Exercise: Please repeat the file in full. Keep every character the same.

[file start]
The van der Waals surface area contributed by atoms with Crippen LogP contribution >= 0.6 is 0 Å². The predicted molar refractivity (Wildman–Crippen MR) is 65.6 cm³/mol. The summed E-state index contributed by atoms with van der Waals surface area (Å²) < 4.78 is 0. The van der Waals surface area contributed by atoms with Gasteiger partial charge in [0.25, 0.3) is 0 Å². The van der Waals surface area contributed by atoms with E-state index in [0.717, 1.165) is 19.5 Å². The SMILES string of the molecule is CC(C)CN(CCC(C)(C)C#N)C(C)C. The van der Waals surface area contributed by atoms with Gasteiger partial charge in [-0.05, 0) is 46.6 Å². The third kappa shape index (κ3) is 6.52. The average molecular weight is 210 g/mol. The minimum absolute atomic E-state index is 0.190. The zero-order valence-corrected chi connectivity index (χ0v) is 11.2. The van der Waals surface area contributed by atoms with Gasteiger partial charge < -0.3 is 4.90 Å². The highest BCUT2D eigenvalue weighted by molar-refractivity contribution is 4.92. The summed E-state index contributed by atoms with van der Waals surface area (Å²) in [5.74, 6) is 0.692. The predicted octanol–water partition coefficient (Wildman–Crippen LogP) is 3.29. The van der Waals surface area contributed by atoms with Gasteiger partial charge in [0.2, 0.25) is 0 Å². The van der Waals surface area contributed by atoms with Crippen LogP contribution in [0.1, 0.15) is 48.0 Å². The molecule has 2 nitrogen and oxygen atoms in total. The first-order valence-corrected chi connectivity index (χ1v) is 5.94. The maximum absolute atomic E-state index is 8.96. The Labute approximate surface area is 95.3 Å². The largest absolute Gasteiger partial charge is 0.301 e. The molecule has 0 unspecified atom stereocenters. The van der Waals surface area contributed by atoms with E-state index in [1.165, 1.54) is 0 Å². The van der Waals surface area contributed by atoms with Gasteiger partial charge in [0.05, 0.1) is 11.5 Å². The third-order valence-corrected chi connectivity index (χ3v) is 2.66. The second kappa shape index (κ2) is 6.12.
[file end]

The van der Waals surface area contributed by atoms with Crippen LogP contribution >= 0.6 is 0 Å². The predicted molar refractivity (Wildman–Crippen MR) is 65.6 cm³/mol. The summed E-state index contributed by atoms with van der Waals surface area (Å²) < 4.78 is 0. The van der Waals surface area contributed by atoms with Gasteiger partial charge in [0.25, 0.3) is 0 Å². The van der Waals surface area contributed by atoms with E-state index in [0.717, 1.165) is 19.5 Å². The SMILES string of the molecule is CC(C)CN(CCC(C)(C)C#N)C(C)C. The van der Waals surface area contributed by atoms with Gasteiger partial charge in [-0.05, 0) is 46.6 Å². The third kappa shape index (κ3) is 6.52. The average molecular weight is 210 g/mol. The minimum absolute atomic E-state index is 0.190. The zero-order valence-corrected chi connectivity index (χ0v) is 11.2. The van der Waals surface area contributed by atoms with Gasteiger partial charge < -0.3 is 4.90 Å². The highest BCUT2D eigenvalue weighted by molar-refractivity contribution is 4.92. The summed E-state index contributed by atoms with van der Waals surface area (Å²) in [5.74, 6) is 0.692. The predicted octanol–water partition coefficient (Wildman–Crippen LogP) is 3.29. The van der Waals surface area contributed by atoms with Gasteiger partial charge in [0.2, 0.25) is 0 Å². The van der Waals surface area contributed by atoms with Crippen LogP contribution in [0.1, 0.15) is 48.0 Å². The molecule has 2 nitrogen and oxygen atoms in total. The first-order valence-corrected chi connectivity index (χ1v) is 5.94. The maximum absolute atomic E-state index is 8.96. The Labute approximate surface area is 95.3 Å². The largest absolute Gasteiger partial charge is 0.301 e. The molecule has 0 unspecified atom stereocenters. The van der Waals surface area contributed by atoms with E-state index in [1.165, 1.54) is 0 Å². The van der Waals surface area contributed by atoms with Gasteiger partial charge in [0.05, 0.1) is 11.5 Å². The third-order valence-corrected chi connectivity index (χ3v) is 2.66. The second kappa shape index (κ2) is 6.12.